Teaching is the Greatest Act of Optimism
I keep a quote from Mark Van Doren pinned to a bulletin board in my office. It reads: "The art of teaching is the art of assisting discovery." At this point in the semester, up to my neck with papers to grade, I look at this often to remind myself why I assign so much work.
As an educator and anthropologist, I feel obligated to give my students the tools they need to succeed in life. The skills associated with fieldwork are on the top of my list, because one of the unanticipated lessons of fieldwork is learning how to note the patterns around you and “proceed with confidence” into what may seem like chaos.
I love doing fieldwork. I chalk this up to my first fieldwork experience in the 1980s, as an exchange student in West Germany. During that year, I mastered a new language, learned how to navigate a different culture, and failed spectacularly at harvesting cucumbers alongside migrant laborers from Poland and Turkey—all while figuring out how the payphone and Ubahn system worked. Each day I had no idea what was going to happen next.
While for some the sense of not knowing what is around the corner is disconcerting, I found these liminal experiences have benefited my ability to gracefully deal with the chaos of everyday life. Looking back on the journals I kept that year, I see an untrained anthropologist seeking explanations for the differences between my life in rural southern Ohio and northern Germany. More importantly, the skills of observation and pattern recognition I acquired have shaped the way in which I see and move in the world today.
Many of my students are first generation college students. For them, coming to college is as foreign as moving to another country. In order to succeed, it is essential that they learn how to adapt quickly and effectively to their new environment.
And while it is a bit unorthodox to take students to the field without the standard theory and methods prerequisites, I expose my students to fieldwork whenever possible. One way I do this it to take all of the first-year students I teach in my Introduction to Cultural Anthropology classes to the field.
I used to literally take my students to the farm fields surrounding WIU. However, shrinking budgets, and my own selfish desire to expose students to the benefits of an ancient practice that brings together mind and body, led me to take my students to a different type of field for the last eight years—the yoga studio. During one 75-minute session, students immerse themselves in a yoga class at the WIU Rec Center.
For many, this experience is just as alien as visiting a farm. As with any fieldwork, students take notes. I provide them with a set of three questions about themselves as the anthropological observer, to answer both before and after the practice. I am honest and tell them that I would love for them to experience the benefits of yoga, but remind them that as scientists their job is to record the data. If they are unable to observe any positive changes, then their task as anthropologists is to write with all honesty what they observe.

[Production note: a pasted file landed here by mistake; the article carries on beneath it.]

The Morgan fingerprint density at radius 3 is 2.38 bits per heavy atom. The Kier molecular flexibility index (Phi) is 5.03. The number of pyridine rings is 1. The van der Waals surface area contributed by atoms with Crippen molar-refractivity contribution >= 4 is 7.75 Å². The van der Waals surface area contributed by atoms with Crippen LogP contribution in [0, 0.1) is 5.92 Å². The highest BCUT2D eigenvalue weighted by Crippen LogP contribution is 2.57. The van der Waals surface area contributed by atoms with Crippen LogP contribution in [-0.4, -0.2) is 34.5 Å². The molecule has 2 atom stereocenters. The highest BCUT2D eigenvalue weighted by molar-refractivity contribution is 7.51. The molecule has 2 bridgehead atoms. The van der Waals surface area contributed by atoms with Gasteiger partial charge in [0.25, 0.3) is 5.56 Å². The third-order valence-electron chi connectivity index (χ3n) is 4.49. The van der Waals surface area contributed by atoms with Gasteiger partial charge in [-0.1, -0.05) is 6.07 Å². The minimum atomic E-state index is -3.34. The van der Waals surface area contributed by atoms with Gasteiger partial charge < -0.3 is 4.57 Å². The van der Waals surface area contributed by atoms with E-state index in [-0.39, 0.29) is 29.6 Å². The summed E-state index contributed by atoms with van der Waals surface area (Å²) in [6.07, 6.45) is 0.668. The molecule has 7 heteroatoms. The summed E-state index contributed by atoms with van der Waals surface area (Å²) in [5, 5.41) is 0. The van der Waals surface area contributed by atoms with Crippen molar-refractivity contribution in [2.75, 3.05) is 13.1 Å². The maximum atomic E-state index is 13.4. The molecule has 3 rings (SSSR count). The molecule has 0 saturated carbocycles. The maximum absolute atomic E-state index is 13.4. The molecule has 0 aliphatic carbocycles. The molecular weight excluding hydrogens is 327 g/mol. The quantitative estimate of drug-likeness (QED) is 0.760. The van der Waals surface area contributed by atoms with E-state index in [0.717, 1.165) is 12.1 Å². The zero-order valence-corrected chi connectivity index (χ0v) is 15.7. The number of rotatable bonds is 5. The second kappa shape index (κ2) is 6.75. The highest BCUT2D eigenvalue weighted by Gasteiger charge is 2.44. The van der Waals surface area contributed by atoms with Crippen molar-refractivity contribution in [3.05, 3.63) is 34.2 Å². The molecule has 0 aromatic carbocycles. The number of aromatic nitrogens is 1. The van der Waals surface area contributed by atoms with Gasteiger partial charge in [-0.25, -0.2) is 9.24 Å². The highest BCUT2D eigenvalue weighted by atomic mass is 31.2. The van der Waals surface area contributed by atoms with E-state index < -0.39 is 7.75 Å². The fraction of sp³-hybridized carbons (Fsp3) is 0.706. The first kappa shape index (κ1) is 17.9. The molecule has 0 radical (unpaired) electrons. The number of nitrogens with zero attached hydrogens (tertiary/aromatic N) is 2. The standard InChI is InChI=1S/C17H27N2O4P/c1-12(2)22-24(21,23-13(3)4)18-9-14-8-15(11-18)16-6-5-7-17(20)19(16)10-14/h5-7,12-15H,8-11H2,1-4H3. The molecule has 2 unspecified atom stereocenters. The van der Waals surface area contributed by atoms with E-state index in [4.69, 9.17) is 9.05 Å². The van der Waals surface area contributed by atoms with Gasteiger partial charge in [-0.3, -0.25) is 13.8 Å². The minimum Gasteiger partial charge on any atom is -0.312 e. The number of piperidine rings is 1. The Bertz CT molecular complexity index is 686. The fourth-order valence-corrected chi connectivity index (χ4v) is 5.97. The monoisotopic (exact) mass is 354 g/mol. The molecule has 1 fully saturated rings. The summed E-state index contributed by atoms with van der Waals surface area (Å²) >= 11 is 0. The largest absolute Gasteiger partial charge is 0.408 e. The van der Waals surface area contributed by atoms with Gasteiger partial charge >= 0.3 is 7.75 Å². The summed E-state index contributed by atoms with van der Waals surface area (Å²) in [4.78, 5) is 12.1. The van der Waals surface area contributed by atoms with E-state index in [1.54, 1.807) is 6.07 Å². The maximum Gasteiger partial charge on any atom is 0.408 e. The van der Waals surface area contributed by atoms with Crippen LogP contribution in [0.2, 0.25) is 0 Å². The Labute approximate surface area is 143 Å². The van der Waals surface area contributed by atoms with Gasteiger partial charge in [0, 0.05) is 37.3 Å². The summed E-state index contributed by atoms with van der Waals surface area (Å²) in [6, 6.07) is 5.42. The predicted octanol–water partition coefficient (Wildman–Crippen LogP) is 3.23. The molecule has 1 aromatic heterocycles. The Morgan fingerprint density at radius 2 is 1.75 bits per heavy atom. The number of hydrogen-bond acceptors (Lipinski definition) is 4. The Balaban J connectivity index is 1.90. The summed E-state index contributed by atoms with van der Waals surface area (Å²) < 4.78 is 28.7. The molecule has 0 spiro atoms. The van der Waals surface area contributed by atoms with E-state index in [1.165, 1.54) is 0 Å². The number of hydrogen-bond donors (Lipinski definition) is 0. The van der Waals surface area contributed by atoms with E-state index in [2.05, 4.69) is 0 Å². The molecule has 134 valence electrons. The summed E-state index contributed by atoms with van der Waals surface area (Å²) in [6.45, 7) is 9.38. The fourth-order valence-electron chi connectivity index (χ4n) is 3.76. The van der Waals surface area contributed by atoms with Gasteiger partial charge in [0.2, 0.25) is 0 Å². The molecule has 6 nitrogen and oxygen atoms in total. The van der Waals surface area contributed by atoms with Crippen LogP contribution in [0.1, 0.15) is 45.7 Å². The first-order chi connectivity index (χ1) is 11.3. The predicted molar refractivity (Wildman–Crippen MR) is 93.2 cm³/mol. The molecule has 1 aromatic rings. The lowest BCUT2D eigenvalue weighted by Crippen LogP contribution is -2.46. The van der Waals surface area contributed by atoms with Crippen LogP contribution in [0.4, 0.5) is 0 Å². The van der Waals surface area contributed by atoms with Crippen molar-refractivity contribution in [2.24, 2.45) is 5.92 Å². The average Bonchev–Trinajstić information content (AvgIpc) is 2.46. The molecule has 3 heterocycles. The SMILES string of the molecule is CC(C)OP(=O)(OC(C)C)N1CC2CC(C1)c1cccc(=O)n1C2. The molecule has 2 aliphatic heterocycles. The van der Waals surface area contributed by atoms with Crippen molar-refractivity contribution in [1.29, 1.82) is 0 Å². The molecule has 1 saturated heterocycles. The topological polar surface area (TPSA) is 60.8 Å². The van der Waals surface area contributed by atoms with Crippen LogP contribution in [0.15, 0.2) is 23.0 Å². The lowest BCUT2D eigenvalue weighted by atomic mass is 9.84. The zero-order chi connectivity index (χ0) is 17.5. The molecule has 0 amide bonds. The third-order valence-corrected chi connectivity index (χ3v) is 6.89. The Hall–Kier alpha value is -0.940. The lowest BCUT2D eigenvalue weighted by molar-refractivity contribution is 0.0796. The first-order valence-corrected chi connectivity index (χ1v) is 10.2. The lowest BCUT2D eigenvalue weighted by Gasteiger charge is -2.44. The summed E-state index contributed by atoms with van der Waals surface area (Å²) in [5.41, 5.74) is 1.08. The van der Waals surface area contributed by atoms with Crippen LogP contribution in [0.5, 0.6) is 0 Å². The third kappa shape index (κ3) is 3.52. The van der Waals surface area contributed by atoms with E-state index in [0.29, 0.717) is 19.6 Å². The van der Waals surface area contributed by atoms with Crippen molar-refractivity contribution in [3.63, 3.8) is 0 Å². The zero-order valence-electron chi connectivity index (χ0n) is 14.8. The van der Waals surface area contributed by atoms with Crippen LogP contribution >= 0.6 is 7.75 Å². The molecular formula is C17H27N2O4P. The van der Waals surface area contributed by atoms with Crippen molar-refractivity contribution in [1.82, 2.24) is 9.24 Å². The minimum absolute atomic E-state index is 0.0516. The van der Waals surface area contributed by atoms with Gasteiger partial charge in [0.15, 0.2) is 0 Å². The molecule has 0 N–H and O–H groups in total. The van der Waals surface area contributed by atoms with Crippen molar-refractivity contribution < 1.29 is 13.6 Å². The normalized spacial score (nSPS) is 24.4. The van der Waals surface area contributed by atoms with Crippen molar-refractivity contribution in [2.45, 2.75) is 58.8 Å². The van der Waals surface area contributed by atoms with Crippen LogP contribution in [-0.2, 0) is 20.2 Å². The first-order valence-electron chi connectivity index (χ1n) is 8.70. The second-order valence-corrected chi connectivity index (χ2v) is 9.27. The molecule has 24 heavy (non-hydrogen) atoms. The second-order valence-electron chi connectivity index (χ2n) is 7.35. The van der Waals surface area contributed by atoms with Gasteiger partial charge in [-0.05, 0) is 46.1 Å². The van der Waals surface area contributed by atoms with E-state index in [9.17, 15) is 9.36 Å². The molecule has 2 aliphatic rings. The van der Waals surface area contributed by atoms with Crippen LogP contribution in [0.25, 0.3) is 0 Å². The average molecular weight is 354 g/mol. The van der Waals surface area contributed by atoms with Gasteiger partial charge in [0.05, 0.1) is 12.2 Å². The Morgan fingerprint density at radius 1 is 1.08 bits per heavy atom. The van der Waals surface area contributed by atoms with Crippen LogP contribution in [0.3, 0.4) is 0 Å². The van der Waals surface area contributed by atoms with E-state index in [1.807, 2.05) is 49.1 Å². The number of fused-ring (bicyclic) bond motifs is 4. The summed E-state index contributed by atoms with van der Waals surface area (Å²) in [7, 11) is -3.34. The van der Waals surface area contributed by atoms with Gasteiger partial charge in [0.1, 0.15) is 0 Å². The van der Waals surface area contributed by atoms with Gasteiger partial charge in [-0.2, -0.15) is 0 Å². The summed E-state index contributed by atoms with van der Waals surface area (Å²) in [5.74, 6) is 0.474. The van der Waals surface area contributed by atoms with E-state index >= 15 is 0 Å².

The excursion to the yoga studio is part of a larger component on medical anthropology that I cover during the semester. Their observations are incorporated into the very research papers I am grading right now, comparing and contrasting Western medical remedies to yogic healing methods for specific ailments.
While grading papers can be tedious, these essays never cease to amaze me, as students demonstrate time and time again their ability to note patterns and make remarkable observations about health. Perhaps more importantly, the following quote confirms fieldwork as a path to self-discovery and reflective inquiry as students’ grow into themselves:
“In my personal experience with yoga, in class at the recreation center and otherwise, I have come to believe that it can be immensely beneficial to both physical and mental/emotional health. Going into class on Thursday I was thoroughly exhausted, anxious, depressed, irritated and overwhelmed in general. Following class, I continued to feel tired, but I felt much less physically tense than I had felt going into class. My anxiety, depression, and sense of overwhelmedness did not magically disappear, but they did seem to decrease a tangible amount….I believe that yoga can be incredibly beneficial to all aspects of health when practiced correctly. One of the most important things yoga teaches its students is to listen to your body, only do what is comfortable for you...If you are not paying attention to what your body is telling you, there is no way you are fulfilling all of your personal health needs.”
What students gain from fieldwork, whether it is in the corn field or the yoga studio, is the ability to recognize and identify patterns in their own lives, from the choices they make about what to eat, to how they treat what ails them. They learn to be more mindful and aware of the world around them. Fieldwork of any kind provides student with the tools needed and enables them to “proceed with confidence” into the chaos, that is everyday life.
Heather McIlvaine-Newsad is a professor of Anthropology at Western Illinois University.
The opinions expressed are not necessarily those of the university or Tri States Public Radio. Diverse viewpoints are welcomed and encouraged.